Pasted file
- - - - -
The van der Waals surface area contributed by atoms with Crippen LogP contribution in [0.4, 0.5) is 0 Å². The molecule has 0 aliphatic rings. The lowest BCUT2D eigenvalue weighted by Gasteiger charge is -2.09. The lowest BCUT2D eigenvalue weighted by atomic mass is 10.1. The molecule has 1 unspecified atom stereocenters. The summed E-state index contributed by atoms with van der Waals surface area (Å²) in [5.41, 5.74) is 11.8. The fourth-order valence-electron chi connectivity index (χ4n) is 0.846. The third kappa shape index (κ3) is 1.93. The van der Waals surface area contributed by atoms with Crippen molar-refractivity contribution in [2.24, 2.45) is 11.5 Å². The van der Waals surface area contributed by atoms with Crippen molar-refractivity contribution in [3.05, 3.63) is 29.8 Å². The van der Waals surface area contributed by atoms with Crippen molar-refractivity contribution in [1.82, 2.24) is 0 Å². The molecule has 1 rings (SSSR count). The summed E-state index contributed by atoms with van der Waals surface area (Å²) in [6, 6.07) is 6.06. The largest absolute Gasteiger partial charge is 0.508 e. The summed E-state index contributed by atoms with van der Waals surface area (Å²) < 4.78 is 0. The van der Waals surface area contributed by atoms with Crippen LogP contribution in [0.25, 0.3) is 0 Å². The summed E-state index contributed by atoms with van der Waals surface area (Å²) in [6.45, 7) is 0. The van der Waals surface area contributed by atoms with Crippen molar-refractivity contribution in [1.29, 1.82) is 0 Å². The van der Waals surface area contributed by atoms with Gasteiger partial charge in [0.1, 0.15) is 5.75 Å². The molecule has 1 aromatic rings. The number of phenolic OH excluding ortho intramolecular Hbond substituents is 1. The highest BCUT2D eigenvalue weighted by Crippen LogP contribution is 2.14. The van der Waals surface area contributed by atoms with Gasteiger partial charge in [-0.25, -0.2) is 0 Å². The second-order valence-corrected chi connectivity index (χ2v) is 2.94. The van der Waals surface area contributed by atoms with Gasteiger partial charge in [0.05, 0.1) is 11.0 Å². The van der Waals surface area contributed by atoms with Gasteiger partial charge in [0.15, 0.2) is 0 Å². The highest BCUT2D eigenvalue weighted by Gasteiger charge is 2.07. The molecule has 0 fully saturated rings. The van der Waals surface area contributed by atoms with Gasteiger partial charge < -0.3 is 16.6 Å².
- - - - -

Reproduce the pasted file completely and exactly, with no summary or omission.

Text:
The van der Waals surface area contributed by atoms with Crippen LogP contribution in [0.4, 0.5) is 0 Å². The molecule has 0 aliphatic rings. The lowest BCUT2D eigenvalue weighted by Gasteiger charge is -2.09. The lowest BCUT2D eigenvalue weighted by atomic mass is 10.1. The molecule has 1 unspecified atom stereocenters. The summed E-state index contributed by atoms with van der Waals surface area (Å²) in [5.41, 5.74) is 11.8. The fourth-order valence-electron chi connectivity index (χ4n) is 0.846. The third kappa shape index (κ3) is 1.93. The van der Waals surface area contributed by atoms with Crippen molar-refractivity contribution in [2.24, 2.45) is 11.5 Å². The van der Waals surface area contributed by atoms with Crippen molar-refractivity contribution in [3.05, 3.63) is 29.8 Å². The van der Waals surface area contributed by atoms with Crippen molar-refractivity contribution in [1.82, 2.24) is 0 Å². The molecule has 1 rings (SSSR count). The summed E-state index contributed by atoms with van der Waals surface area (Å²) in [6, 6.07) is 6.06. The largest absolute Gasteiger partial charge is 0.508 e. The summed E-state index contributed by atoms with van der Waals surface area (Å²) < 4.78 is 0. The van der Waals surface area contributed by atoms with Crippen LogP contribution in [0.25, 0.3) is 0 Å². The summed E-state index contributed by atoms with van der Waals surface area (Å²) in [6.45, 7) is 0. The van der Waals surface area contributed by atoms with Crippen molar-refractivity contribution in [1.29, 1.82) is 0 Å². The van der Waals surface area contributed by atoms with Gasteiger partial charge in [0.1, 0.15) is 5.75 Å². The molecule has 1 aromatic rings. The number of phenolic OH excluding ortho intramolecular Hbond substituents is 1. The highest BCUT2D eigenvalue weighted by Crippen LogP contribution is 2.14. The van der Waals surface area contributed by atoms with Gasteiger partial charge in [-0.25, -0.2) is 0 Å². The second-order valence-corrected chi connectivity index (χ2v) is 2.94. The van der Waals surface area contributed by atoms with Gasteiger partial charge in [0.05, 0.1) is 11.0 Å². The van der Waals surface area contributed by atoms with Gasteiger partial charge in [0.15, 0.2) is 0 Å². The highest BCUT2D eigenvalue weighted by Gasteiger charge is 2.07. The molecule has 0 fully saturated rings. The van der Waals surface area contributed by atoms with Gasteiger partial charge < -0.3 is 16.6 Å².